During the subsistence of their marriage the parties bought a stand commonly known as house number 29 Heythrop Road, Montrose Bulawayo. This property was registered in their joint names. Ex facie, they own the house in equal shares. Both parties contend that they sold their respective properties which they owned before they got married. The plaintiff sold her flat while the defendant sold his house in Nketa, Bulawayo. Each party claimed that the proceeds from sale of his or her property were channeled towards the purchase of the matrimonial house. The plaintiff, on the one hand, claims that she be awarded 80% of the said former matrimonial property and the defendant 20%. The defendant, on the other hand, maintains that the parties should be awarded 50% each. In her testimony the plaintiff justified her entitlement to 80% by producing several copies of her pay slips which evince that the parties obtained a loan from Founders Building Society, which loan has been repaid by way of deductions from her salary by way of a stop order facility. She also testified and established that the deposit for the purchase of the disputed property was a flat that she owned before the defendant featured in her life. It is her testimony that although the property was registered in their joint names, it was never her intention that they owned it in equal shares as she contributed substantially more towards its purchase. She, however, admitted that the defendant would sometimes contribute towards the settling of the loan but that such contribution does not exceed 10% of the purchase price and value of improvements of the property. The plaintiff produced two documents one of which showed that the defendant collected all the money raised through a loan for home improvements from the lending bank. He gave part of the amount to a named woman whom she believed was a girlfriend. The other document was a funeral insurance policy in another woman’s names who was described as the defendant’s spouse. The net effect of this testimony is that the defendant was an irresponsible husband who went around splashing money on women or girlfriends at the exclusion of the plaintiff and their family and that he contributed insignificantly towards the purchase and improvement of the matrimonial property. Looking at the documents that she produced and what she said in her evidence, I am satisfied that she has made out a credible case that she contributed substantially more than the defendant did. The defendant on his part failed to establish through credible evidence that he contributed anyway close to the 50% that he is claiming. I find his explanation for secretly taking out a funeral policy in another woman’s name incredible. Why would he take out funeral policy in favour of his brother’s wife behind his wife’s back? The same applies to the proceeds of the home improvement loan which he gave to the other woman. His explanation for this act is unbelievable.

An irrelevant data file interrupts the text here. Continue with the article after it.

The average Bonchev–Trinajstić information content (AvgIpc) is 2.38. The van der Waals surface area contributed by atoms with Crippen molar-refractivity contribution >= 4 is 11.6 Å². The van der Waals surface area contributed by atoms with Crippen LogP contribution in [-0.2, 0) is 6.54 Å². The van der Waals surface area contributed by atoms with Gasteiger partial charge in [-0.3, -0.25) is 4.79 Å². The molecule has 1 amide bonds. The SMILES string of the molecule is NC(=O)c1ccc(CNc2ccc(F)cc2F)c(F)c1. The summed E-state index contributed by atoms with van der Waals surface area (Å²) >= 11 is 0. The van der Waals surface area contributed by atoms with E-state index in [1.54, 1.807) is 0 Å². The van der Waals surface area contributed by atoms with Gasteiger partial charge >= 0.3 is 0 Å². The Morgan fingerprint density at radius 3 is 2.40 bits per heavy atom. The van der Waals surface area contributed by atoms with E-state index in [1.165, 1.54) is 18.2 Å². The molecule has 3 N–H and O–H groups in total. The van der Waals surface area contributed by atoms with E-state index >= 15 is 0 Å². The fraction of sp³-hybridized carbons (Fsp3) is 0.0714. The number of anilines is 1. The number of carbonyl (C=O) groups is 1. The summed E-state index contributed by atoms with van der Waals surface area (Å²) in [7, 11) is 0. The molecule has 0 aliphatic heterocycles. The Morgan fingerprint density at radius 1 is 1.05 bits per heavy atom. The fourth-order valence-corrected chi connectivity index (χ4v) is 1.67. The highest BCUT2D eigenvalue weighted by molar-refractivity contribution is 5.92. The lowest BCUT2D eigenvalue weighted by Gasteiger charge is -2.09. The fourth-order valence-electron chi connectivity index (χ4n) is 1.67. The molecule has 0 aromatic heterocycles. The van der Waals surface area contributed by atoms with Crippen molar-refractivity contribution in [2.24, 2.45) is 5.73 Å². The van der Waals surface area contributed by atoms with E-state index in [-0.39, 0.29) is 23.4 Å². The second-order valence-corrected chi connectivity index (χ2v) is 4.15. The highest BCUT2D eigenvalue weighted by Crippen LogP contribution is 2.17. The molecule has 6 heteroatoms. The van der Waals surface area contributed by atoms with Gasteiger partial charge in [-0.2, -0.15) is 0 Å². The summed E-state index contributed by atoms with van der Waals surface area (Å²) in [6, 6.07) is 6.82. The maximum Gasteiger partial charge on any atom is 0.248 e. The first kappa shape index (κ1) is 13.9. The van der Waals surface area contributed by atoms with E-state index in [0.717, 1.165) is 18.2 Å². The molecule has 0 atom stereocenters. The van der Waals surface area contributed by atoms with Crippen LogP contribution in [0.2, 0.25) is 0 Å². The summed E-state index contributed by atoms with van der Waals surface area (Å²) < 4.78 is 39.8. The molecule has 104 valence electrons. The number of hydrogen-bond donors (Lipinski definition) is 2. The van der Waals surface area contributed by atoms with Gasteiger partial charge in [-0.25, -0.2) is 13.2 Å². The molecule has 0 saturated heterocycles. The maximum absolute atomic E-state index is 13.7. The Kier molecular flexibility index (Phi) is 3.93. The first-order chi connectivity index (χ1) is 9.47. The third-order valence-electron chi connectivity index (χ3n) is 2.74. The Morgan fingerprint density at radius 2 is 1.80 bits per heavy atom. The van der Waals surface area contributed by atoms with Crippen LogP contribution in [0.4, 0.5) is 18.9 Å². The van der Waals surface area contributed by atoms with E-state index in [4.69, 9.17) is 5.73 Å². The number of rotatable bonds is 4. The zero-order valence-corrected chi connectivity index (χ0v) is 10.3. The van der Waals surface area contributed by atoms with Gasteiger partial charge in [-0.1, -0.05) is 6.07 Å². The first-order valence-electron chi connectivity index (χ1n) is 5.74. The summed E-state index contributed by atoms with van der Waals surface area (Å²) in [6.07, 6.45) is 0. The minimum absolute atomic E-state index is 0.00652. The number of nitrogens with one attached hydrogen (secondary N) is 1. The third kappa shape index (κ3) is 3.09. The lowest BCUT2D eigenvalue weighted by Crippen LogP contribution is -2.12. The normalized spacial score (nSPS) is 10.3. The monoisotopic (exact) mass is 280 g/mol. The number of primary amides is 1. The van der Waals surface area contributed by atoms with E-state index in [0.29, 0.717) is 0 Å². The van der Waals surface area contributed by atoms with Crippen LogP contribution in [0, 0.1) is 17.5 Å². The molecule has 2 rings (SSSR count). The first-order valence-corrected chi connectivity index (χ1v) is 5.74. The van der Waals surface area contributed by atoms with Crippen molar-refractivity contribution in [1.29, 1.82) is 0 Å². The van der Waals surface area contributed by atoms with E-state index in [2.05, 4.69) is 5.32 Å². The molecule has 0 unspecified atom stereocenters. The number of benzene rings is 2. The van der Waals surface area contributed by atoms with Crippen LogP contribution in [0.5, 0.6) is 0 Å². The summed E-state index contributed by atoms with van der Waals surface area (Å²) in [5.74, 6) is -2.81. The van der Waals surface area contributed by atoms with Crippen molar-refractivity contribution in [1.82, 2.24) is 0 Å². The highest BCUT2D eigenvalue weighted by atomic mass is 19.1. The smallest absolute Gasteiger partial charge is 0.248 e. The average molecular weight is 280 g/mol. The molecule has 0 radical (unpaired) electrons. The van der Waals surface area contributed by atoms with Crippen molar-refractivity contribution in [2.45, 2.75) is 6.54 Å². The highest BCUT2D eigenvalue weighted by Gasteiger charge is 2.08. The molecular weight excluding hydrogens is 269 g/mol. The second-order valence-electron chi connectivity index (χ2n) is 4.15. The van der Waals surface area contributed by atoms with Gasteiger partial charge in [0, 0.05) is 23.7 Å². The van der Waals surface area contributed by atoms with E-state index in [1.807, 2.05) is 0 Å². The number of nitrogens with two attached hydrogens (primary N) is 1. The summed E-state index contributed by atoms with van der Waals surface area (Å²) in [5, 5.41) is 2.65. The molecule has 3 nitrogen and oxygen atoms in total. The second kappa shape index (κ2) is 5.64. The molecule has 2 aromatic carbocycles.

The plaintiff also produced by consent an affidavit by her brother Jeremiah Chideme whose basic contents was that the defendant never contributed towards the upkeep of plaintiff’s parents. The defendant had alleged that he had assisted the plaintiff’s parent i.e as a way of indirect contribution.